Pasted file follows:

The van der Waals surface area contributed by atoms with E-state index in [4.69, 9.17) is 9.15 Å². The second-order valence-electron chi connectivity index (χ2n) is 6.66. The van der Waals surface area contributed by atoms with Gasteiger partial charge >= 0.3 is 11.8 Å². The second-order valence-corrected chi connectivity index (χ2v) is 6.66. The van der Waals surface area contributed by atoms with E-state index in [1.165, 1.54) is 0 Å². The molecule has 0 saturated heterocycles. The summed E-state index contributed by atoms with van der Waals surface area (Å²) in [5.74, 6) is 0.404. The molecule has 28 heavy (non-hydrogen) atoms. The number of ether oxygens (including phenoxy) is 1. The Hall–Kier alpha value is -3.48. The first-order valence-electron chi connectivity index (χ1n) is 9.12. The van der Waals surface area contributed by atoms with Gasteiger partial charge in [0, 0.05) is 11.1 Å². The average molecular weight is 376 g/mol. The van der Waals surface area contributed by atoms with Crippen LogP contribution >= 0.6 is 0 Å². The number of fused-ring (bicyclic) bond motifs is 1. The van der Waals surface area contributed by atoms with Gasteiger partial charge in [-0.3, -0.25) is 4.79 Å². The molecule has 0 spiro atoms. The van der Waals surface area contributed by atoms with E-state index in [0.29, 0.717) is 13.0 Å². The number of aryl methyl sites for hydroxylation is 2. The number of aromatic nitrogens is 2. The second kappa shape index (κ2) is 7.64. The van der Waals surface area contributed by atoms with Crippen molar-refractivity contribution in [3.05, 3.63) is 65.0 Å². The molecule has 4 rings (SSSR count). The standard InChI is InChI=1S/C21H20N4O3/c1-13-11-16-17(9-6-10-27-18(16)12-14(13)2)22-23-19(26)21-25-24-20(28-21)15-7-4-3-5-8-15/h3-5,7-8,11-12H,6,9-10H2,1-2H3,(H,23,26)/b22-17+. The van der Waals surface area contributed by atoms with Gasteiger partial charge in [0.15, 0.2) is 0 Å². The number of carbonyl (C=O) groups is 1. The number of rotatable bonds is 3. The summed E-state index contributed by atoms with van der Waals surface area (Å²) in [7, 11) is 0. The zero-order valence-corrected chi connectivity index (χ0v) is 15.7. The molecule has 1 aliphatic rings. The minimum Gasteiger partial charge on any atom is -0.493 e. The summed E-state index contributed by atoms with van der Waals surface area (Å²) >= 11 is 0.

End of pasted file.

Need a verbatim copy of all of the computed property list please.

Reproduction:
The van der Waals surface area contributed by atoms with E-state index in [4.69, 9.17) is 9.15 Å². The second-order valence-electron chi connectivity index (χ2n) is 6.66. The van der Waals surface area contributed by atoms with Gasteiger partial charge >= 0.3 is 11.8 Å². The second-order valence-corrected chi connectivity index (χ2v) is 6.66. The van der Waals surface area contributed by atoms with E-state index in [1.165, 1.54) is 0 Å². The molecule has 0 saturated heterocycles. The summed E-state index contributed by atoms with van der Waals surface area (Å²) in [5.74, 6) is 0.404. The molecule has 28 heavy (non-hydrogen) atoms. The number of ether oxygens (including phenoxy) is 1. The Hall–Kier alpha value is -3.48. The first-order valence-electron chi connectivity index (χ1n) is 9.12. The van der Waals surface area contributed by atoms with Gasteiger partial charge in [0, 0.05) is 11.1 Å². The average molecular weight is 376 g/mol. The van der Waals surface area contributed by atoms with Crippen LogP contribution >= 0.6 is 0 Å². The number of fused-ring (bicyclic) bond motifs is 1. The van der Waals surface area contributed by atoms with Gasteiger partial charge in [-0.3, -0.25) is 4.79 Å². The molecule has 0 spiro atoms. The van der Waals surface area contributed by atoms with E-state index in [0.29, 0.717) is 13.0 Å². The number of aryl methyl sites for hydroxylation is 2. The number of aromatic nitrogens is 2. The second kappa shape index (κ2) is 7.64. The van der Waals surface area contributed by atoms with Crippen molar-refractivity contribution in [3.05, 3.63) is 65.0 Å². The molecule has 4 rings (SSSR count). The standard InChI is InChI=1S/C21H20N4O3/c1-13-11-16-17(9-6-10-27-18(16)12-14(13)2)22-23-19(26)21-25-24-20(28-21)15-7-4-3-5-8-15/h3-5,7-8,11-12H,6,9-10H2,1-2H3,(H,23,26)/b22-17+. The van der Waals surface area contributed by atoms with Gasteiger partial charge in [0.15, 0.2) is 0 Å². The number of carbonyl (C=O) groups is 1. The number of rotatable bonds is 3. The summed E-state index contributed by atoms with van der Waals surface area (Å²) in [7, 11) is 0. The zero-order valence-corrected chi connectivity index (χ0v) is 15.7. The molecule has 1 aliphatic rings. The minimum Gasteiger partial charge on any atom is -0.493 e. The summed E-state index contributed by atoms with van der Waals surface area (Å²) >= 11 is 0.